FAO sounds off on impending beef crisis

BUENOS AIRES, Sept. 30 (UPI) -- Food and Agriculture Organization officials attending a meat congress in Buenos Aires warned the world faced a developing crisis in beef production as global human population would soon outstrip the numbers that current or future supplies from livestock farming could feed.

Henning Steinfeld, coordinator of livestock, environment and development initiative at the FAO, warned delegates beef could become so scarce as to be equated with caviar, in the same way as salmon was a luxury food item half a century ago.


The news was greeted with mixed reactions from Argentina's beef farmers. Analysts said the FAO pronouncement could be interpreted differently by various vested interests and would likely be exploited as a pretext for price inflation.

Meat producers and exporters at the 18th World Meat Congress said global trends indicated the markets would continue to be buoyant while supplies remained limited not only for beef but also for lamb and other white meat.

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Steinfeld's comments appeared to echo statements by World Wildlife Fund's livestock expert Bryan Weech, who said farmers already faced costs that made beef production uneconomical.

Sustainable resources for livestock production were among challenges the world community would face as human population reached new highs, delegates said.


Steinfeld said beef will become an extreme luxury food item worldwide by 2050 because of soaring production costs.

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"The necessary resources for the production of beef will be three, four, five times higher than those of chicken and pork," said Steinfeld.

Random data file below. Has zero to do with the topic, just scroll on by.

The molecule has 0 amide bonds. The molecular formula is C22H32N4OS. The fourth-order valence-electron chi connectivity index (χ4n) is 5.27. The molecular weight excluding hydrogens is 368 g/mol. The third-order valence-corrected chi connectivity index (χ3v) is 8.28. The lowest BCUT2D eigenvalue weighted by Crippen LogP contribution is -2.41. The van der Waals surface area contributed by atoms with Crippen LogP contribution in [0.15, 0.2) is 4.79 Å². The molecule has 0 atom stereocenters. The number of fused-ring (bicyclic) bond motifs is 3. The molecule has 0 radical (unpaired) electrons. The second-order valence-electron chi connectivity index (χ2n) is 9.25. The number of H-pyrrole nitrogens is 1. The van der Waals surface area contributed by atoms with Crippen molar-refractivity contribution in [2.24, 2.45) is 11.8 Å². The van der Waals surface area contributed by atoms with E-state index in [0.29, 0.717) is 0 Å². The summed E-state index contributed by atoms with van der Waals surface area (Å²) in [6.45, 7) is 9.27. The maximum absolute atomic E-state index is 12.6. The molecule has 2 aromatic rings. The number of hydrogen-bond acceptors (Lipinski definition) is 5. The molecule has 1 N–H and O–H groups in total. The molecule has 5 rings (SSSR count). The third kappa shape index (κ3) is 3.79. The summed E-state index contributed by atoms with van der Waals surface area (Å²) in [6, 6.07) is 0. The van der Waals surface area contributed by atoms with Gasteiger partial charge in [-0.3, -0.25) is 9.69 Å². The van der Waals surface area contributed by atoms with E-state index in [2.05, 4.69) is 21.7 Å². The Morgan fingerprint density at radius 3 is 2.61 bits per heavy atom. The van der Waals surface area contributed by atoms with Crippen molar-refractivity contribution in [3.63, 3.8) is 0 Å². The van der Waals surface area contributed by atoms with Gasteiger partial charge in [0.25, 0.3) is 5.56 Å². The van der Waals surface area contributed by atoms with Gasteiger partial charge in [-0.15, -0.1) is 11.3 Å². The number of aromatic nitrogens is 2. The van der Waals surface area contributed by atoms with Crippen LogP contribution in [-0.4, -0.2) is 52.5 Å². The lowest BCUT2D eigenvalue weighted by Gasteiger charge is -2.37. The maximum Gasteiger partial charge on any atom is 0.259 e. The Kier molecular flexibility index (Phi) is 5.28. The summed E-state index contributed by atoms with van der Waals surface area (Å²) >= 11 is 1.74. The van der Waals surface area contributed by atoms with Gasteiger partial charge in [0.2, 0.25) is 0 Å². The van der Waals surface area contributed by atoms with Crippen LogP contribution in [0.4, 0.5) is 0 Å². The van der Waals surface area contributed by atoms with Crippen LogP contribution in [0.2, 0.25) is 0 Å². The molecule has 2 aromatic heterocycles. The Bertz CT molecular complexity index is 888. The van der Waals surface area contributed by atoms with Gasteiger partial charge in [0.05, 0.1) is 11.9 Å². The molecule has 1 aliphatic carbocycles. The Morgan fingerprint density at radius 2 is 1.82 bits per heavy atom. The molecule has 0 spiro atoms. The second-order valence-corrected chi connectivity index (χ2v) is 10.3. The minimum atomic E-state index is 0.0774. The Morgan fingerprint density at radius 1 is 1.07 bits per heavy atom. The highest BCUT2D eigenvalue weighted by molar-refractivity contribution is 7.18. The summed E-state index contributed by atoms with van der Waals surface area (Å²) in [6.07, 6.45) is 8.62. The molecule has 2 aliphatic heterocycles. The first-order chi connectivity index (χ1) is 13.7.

Citing projections for the coming decades he said beef could cease to be a "mass product" since beef production couldn't sustain the growth of world population.

He cited estimates that world population would reach 9 billion by 2050 -- about 3 billion more than at present -- while projected growth in beef consumption would double in the next four decades.

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Steinfeld indicated the projection meant the increase in consumption would likely coincide with a steep rise in prices of beef, making it a food product exclusively for the privileged and the rich.

Delegates said the beef industry already faced a crisis because current prices didn't cover production costs.

Weech argued the prices failed to cover the costs of water used for the maintenance and care of cattle, a disincentive for investors.

Delegates argued the industry needed to enhance its application of new technologies, including further research into improved genetics and use of less land and resources for greater livestock production.


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